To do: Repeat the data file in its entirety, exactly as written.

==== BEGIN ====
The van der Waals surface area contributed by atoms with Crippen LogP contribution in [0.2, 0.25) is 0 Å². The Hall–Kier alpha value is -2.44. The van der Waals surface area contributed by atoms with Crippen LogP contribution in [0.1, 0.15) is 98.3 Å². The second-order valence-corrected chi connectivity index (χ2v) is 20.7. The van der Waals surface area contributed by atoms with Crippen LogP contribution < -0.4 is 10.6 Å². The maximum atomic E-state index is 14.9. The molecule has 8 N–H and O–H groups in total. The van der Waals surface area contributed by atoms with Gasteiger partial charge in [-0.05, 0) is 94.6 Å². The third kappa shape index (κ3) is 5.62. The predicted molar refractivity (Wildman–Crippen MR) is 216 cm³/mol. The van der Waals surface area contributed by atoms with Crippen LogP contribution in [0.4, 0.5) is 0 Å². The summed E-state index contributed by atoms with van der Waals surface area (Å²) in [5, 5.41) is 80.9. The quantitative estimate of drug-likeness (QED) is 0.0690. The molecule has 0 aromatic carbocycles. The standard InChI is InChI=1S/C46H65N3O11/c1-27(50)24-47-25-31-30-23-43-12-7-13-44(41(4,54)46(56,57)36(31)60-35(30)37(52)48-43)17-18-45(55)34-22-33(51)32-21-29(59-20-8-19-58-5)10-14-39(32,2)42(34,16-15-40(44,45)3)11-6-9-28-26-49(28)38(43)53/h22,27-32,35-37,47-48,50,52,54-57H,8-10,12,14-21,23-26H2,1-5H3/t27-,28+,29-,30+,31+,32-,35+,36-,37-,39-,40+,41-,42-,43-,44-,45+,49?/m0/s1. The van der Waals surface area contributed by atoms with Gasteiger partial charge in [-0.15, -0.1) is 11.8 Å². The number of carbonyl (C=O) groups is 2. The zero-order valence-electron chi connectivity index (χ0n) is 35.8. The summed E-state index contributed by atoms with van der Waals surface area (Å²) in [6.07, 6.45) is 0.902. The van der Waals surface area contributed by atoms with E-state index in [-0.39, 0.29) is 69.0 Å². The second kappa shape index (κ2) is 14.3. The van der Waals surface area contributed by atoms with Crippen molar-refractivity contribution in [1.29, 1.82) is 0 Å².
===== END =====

The van der Waals surface area contributed by atoms with Crippen LogP contribution in [0.2, 0.25) is 0 Å². The Hall–Kier alpha value is -2.44. The van der Waals surface area contributed by atoms with Crippen LogP contribution in [0.1, 0.15) is 98.3 Å². The second-order valence-corrected chi connectivity index (χ2v) is 20.7. The van der Waals surface area contributed by atoms with Crippen LogP contribution < -0.4 is 10.6 Å². The maximum atomic E-state index is 14.9. The molecule has 8 N–H and O–H groups in total. The van der Waals surface area contributed by atoms with Gasteiger partial charge in [-0.05, 0) is 94.6 Å². The third kappa shape index (κ3) is 5.62. The predicted molar refractivity (Wildman–Crippen MR) is 216 cm³/mol. The van der Waals surface area contributed by atoms with Crippen LogP contribution in [0.4, 0.5) is 0 Å². The summed E-state index contributed by atoms with van der Waals surface area (Å²) in [5, 5.41) is 80.9. The quantitative estimate of drug-likeness (QED) is 0.0690. The molecule has 0 aromatic carbocycles. The standard InChI is InChI=1S/C46H65N3O11/c1-27(50)24-47-25-31-30-23-43-12-7-13-44(41(4,54)46(56,57)36(31)60-35(30)37(52)48-43)17-18-45(55)34-22-33(51)32-21-29(59-20-8-19-58-5)10-14-39(32,2)42(34,16-15-40(44,45)3)11-6-9-28-26-49(28)38(43)53/h22,27-32,35-37,47-48,50,52,54-57H,8-10,12,14-21,23-26H2,1-5H3/t27-,28+,29-,30+,31+,32-,35+,36-,37-,39-,40+,41-,42-,43-,44-,45+,49?/m0/s1. The van der Waals surface area contributed by atoms with Gasteiger partial charge in [-0.15, -0.1) is 11.8 Å². The number of carbonyl (C=O) groups is 2. The zero-order valence-electron chi connectivity index (χ0n) is 35.8. The summed E-state index contributed by atoms with van der Waals surface area (Å²) in [6.07, 6.45) is 0.902. The van der Waals surface area contributed by atoms with E-state index in [-0.39, 0.29) is 69.0 Å². The second kappa shape index (κ2) is 14.3. The van der Waals surface area contributed by atoms with Crippen molar-refractivity contribution in [1.29, 1.82) is 0 Å².